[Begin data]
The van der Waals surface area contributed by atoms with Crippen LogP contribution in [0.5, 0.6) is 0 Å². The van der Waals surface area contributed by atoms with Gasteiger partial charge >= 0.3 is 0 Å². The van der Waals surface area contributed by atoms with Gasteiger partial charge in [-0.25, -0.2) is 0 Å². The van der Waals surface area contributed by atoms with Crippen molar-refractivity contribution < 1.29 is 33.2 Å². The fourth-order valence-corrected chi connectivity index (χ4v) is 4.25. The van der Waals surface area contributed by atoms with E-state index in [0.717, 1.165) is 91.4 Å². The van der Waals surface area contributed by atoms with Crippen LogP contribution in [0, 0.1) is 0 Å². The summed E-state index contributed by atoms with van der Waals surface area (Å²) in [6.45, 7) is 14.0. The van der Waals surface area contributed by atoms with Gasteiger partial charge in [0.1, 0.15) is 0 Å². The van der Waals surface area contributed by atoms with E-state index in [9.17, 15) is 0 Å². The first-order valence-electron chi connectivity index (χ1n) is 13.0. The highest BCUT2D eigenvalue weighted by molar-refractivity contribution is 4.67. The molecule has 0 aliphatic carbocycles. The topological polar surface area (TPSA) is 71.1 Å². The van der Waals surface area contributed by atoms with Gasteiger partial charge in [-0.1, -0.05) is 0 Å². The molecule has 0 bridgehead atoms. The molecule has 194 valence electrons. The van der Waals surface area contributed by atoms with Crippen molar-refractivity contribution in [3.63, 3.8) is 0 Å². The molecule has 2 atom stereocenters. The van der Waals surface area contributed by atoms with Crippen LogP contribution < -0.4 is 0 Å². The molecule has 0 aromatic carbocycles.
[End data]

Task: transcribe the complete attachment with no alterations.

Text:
The van der Waals surface area contributed by atoms with Crippen LogP contribution in [0.5, 0.6) is 0 Å². The van der Waals surface area contributed by atoms with Gasteiger partial charge >= 0.3 is 0 Å². The van der Waals surface area contributed by atoms with Gasteiger partial charge in [-0.25, -0.2) is 0 Å². The van der Waals surface area contributed by atoms with Crippen molar-refractivity contribution < 1.29 is 33.2 Å². The fourth-order valence-corrected chi connectivity index (χ4v) is 4.25. The van der Waals surface area contributed by atoms with E-state index in [0.717, 1.165) is 91.4 Å². The van der Waals surface area contributed by atoms with Crippen LogP contribution in [0, 0.1) is 0 Å². The summed E-state index contributed by atoms with van der Waals surface area (Å²) in [6.45, 7) is 14.0. The van der Waals surface area contributed by atoms with Gasteiger partial charge in [0.1, 0.15) is 0 Å². The van der Waals surface area contributed by atoms with E-state index in [9.17, 15) is 0 Å². The first-order valence-electron chi connectivity index (χ1n) is 13.0. The highest BCUT2D eigenvalue weighted by molar-refractivity contribution is 4.67. The molecule has 0 aliphatic carbocycles. The topological polar surface area (TPSA) is 71.1 Å². The van der Waals surface area contributed by atoms with Gasteiger partial charge in [-0.1, -0.05) is 0 Å². The molecule has 0 bridgehead atoms. The molecule has 194 valence electrons. The van der Waals surface area contributed by atoms with Crippen molar-refractivity contribution in [3.63, 3.8) is 0 Å². The molecule has 2 atom stereocenters. The van der Waals surface area contributed by atoms with Crippen LogP contribution < -0.4 is 0 Å². The molecule has 0 aromatic carbocycles.